A family from Molalla, Oregon, is demanding answers after they say a sheriff shot and killed their beloved family miniature horse who, despite his old age, was healthy.
Crista Fitzgerald says her American Minature Horse, Gir, who was 30, escaped from his stall in the middle of the night on Feb. 18, reports KATU. She says she locked him in, as she always does, but that when she went to check on him at around 10 the next morning, he was gone.
After checking in with their neighbors, Fitzgerald says she found Gir laying in one of her neighbor's yards. She says the horse was bleeding behind his cheekbones and was dead. When her neighbor came out, she reportedly told her she had called the sheriff, who put the horse down.
But the sheriff's office reportedly had a different story.
"When I called the officer he said that he[Gir] had gotten out on the highway and gotten hit by a car and broke both of his back legs," Fitzgerald told KATU.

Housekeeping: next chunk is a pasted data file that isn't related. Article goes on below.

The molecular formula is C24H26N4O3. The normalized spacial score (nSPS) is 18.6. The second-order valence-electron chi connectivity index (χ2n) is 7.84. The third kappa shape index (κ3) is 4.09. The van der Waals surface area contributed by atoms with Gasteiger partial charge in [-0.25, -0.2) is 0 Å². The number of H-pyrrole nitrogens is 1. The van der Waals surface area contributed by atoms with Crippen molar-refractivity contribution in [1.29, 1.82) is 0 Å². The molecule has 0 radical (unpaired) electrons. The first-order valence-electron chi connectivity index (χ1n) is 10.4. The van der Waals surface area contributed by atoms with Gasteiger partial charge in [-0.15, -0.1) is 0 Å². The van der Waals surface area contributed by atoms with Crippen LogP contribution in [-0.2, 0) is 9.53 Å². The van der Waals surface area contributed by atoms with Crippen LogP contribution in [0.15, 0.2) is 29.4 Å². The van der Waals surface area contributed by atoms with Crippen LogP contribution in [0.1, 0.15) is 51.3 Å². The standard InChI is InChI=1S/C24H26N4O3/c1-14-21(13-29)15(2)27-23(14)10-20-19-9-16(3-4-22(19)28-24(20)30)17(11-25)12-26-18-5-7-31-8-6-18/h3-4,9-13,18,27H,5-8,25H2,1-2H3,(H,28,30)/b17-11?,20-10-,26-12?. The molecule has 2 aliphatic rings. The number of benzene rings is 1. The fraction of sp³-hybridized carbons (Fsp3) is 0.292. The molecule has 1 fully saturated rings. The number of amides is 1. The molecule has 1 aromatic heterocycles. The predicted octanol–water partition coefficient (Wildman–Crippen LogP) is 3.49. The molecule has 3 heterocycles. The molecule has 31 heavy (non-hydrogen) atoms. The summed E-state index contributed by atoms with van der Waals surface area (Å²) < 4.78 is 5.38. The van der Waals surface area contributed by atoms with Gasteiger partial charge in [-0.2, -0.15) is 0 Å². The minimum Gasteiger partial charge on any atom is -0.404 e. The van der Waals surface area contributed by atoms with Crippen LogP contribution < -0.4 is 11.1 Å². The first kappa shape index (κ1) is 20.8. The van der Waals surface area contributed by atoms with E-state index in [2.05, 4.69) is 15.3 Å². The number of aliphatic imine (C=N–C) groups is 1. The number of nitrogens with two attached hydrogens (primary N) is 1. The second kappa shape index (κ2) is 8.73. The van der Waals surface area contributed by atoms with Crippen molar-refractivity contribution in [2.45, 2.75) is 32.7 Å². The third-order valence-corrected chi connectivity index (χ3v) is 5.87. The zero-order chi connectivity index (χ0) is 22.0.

Clackamas County Sheriff Office spokesman Sgt. Nathan Thompson reportedly said the sheriff thought the horse had been run over and had broken his legs in the accident. He also reportedly said he believed the sheriff had consulted the Oregon Humane Society about euthanizing the horse, but a spokesperson from the organization reportedly told KATU they never received a phone call from the deputy.
A local veterinarian reportedly confirmed the deputy called the office to ask about euthanizing the horse and that the vet provided information, but the sheriff told him he would take care of it.
The details became even more murky after an autopsy report revealed that Gir had died from a gunshot, but hadn't suffered broken bones and that there was no evidence he had been hit by a car.
"If I had gone out and shot the pony I'd be in jail right now. That's cruel," Fitzgerald said, adding that she now has to explain to her children why their beloved horse is suddenly dead.
Fitzgerald's husband has reportedly filed a complaint with the police department and an investigation is ongoing.
Source: KATU/Photo Credit: KATU